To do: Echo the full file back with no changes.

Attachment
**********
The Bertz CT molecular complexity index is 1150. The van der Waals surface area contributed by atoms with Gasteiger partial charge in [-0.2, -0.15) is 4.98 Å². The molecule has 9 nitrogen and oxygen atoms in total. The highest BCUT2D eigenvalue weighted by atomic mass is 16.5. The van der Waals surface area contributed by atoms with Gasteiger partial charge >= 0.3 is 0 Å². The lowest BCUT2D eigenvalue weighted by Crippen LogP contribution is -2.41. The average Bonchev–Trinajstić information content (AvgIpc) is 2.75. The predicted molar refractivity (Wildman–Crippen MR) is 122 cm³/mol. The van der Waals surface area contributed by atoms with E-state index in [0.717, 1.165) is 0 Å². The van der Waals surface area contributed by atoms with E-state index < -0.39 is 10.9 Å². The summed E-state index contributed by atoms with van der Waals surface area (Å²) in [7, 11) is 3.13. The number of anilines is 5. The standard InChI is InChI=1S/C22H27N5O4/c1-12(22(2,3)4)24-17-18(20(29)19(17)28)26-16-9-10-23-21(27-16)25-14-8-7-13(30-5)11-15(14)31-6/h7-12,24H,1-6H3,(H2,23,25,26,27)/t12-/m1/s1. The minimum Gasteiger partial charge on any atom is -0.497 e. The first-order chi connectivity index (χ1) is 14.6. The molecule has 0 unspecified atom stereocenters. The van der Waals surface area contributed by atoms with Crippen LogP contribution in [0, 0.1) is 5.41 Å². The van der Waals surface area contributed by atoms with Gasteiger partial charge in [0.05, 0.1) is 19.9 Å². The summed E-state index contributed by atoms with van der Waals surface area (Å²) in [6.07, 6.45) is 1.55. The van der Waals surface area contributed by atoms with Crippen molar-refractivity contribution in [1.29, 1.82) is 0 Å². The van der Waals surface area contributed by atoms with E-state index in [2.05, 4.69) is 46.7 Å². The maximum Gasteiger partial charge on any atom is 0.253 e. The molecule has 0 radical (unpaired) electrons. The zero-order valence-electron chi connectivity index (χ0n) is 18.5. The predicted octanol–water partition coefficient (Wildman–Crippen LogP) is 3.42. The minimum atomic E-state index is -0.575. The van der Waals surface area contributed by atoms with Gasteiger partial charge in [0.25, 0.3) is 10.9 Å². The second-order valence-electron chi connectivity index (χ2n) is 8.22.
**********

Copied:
The Bertz CT molecular complexity index is 1150. The van der Waals surface area contributed by atoms with Gasteiger partial charge in [-0.2, -0.15) is 4.98 Å². The molecule has 9 nitrogen and oxygen atoms in total. The highest BCUT2D eigenvalue weighted by atomic mass is 16.5. The van der Waals surface area contributed by atoms with Gasteiger partial charge >= 0.3 is 0 Å². The lowest BCUT2D eigenvalue weighted by Crippen LogP contribution is -2.41. The average Bonchev–Trinajstić information content (AvgIpc) is 2.75. The predicted molar refractivity (Wildman–Crippen MR) is 122 cm³/mol. The van der Waals surface area contributed by atoms with E-state index in [0.717, 1.165) is 0 Å². The van der Waals surface area contributed by atoms with E-state index < -0.39 is 10.9 Å². The summed E-state index contributed by atoms with van der Waals surface area (Å²) in [7, 11) is 3.13. The number of anilines is 5. The standard InChI is InChI=1S/C22H27N5O4/c1-12(22(2,3)4)24-17-18(20(29)19(17)28)26-16-9-10-23-21(27-16)25-14-8-7-13(30-5)11-15(14)31-6/h7-12,24H,1-6H3,(H2,23,25,26,27)/t12-/m1/s1. The minimum Gasteiger partial charge on any atom is -0.497 e. The first-order chi connectivity index (χ1) is 14.6. The molecule has 0 unspecified atom stereocenters. The van der Waals surface area contributed by atoms with Crippen LogP contribution in [0, 0.1) is 5.41 Å². The van der Waals surface area contributed by atoms with Gasteiger partial charge in [0.05, 0.1) is 19.9 Å². The summed E-state index contributed by atoms with van der Waals surface area (Å²) in [6.07, 6.45) is 1.55. The van der Waals surface area contributed by atoms with Crippen molar-refractivity contribution in [1.29, 1.82) is 0 Å². The van der Waals surface area contributed by atoms with E-state index in [2.05, 4.69) is 46.7 Å². The maximum Gasteiger partial charge on any atom is 0.253 e. The molecule has 0 radical (unpaired) electrons. The zero-order valence-electron chi connectivity index (χ0n) is 18.5. The predicted octanol–water partition coefficient (Wildman–Crippen LogP) is 3.42. The minimum atomic E-state index is -0.575. The van der Waals surface area contributed by atoms with Gasteiger partial charge in [0.25, 0.3) is 10.9 Å². The second-order valence-electron chi connectivity index (χ2n) is 8.22.